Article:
Description of Historic Place
The Brookfield-Cupido House was built in 1875 in the Italianate style. It was rebuilt extensively, in 1906, in the Edwardian and Queen Anne styles. The house is identified by its square columned front porch and oriel bay window, and is located near Welland's historic downtown, on the corner of Division Street and Alexander Street.
The property has been designated under the City of Welland By-law No. 2005-97.
The Brookfield-Cupido House is valued for its association with prominent owners, beginning with its original occupant, Charles McCarter, for whom the house was built, in 1875. McCarter was a carpenter and painter who later gained local fame, in 1872, for his patent to improve the folding wooden clothes dryer. In 1906, the house was extensively rebuilt, for Alexander Griffiths, a saddler and oil importing business owner, who served as Deputy Reeve, Alderman and Mayor of Welland, in 1897. The house was later owned by Lieutenant-Colonel James E. Morin, a Member of Provincial Parliament. William Wesley Brookfield, part of the family that owned and lived there the longest, was a descendant of the pioneer Brookfield family, of Crowland Township. William Brookfield purchased the home at the time of his appointment to Superintendent of County Roads, in 1912. The house now serves as the offices of chartered accountant James W. Cupido, and the house is named for both the Brookfield and Cupido families.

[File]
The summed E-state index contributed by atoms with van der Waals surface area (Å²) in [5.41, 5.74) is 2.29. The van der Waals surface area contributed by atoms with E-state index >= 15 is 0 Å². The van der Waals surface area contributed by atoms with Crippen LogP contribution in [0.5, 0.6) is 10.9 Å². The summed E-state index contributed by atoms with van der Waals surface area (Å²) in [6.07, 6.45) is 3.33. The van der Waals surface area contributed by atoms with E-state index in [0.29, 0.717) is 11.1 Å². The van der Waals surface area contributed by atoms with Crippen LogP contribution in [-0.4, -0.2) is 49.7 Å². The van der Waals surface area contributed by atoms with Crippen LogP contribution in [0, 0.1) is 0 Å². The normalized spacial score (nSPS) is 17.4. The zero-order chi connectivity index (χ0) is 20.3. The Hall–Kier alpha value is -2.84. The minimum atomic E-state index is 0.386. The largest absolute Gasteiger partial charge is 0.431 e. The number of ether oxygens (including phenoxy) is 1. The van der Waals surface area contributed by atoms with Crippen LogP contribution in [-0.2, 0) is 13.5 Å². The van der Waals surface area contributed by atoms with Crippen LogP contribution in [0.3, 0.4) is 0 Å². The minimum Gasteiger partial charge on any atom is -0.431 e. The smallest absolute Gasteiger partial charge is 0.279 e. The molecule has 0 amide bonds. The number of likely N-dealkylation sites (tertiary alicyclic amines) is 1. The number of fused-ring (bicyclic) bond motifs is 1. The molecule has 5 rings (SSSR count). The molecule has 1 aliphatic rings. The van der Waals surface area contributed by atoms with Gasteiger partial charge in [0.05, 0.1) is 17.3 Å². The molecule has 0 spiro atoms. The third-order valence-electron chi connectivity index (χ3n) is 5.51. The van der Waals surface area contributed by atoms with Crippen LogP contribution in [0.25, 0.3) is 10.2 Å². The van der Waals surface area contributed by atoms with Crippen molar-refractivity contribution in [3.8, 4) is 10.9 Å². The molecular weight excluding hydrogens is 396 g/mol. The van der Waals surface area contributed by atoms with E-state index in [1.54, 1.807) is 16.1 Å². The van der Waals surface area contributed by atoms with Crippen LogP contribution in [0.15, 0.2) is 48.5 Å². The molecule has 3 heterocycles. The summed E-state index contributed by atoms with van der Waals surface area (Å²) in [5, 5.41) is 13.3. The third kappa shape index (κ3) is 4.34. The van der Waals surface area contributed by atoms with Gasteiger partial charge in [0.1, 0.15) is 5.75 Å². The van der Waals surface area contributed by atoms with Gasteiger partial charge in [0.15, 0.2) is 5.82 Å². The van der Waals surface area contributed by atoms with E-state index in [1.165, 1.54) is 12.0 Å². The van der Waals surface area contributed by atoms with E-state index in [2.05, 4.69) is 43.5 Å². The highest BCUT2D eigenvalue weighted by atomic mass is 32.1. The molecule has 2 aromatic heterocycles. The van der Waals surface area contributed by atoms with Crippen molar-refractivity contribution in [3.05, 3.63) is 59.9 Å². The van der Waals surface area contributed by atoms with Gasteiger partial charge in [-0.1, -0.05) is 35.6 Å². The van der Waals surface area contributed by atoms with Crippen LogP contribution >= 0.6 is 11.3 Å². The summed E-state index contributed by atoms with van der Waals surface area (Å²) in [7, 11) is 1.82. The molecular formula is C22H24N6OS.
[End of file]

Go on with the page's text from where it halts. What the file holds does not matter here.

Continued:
The Brookfield-Cupido House is designed in a mixture of architectural styles varying from its original 1875 Italianate style south wing, to the Edwardian Classical style in which it was rebuilt. Various elements of the original Italianate styling are still evident despite the 1906 renovations, including the two over two arched windows, the west door with fanlight and interior wood trim and the paneled doors with original hardware. The early 20th-century Edwardian Classical style design is featured in the main (north) wing, with its solid massing, square columned front porch and large front plate glass window. The Queen Anne style is exhibited by the decorative 'fish scale' shingles, stylized gothic windows under the gables and the oriel window with ornamental wood trim and supporting brackets.
Sources: Brookfield-Cupido House Designation Report, City of Welland, 2005; “Brookfield-Cupido House”, Nora Reid, Welland LACAC, 2005; City of Welland By-law No. 2005-97.
Character defining elements that reflect the heritage value of the Brookfield-Cupido House include its:
- location on one of Welland's oldest residential streets, Division Street, making it one of a collection of heritage properties in its surrounding area
- 1875 Italianate styling of the south wing including its two over two arched windows
- Italianate west door with fanlight
- solid massing of the Edwardian Classical style
- square columned front porch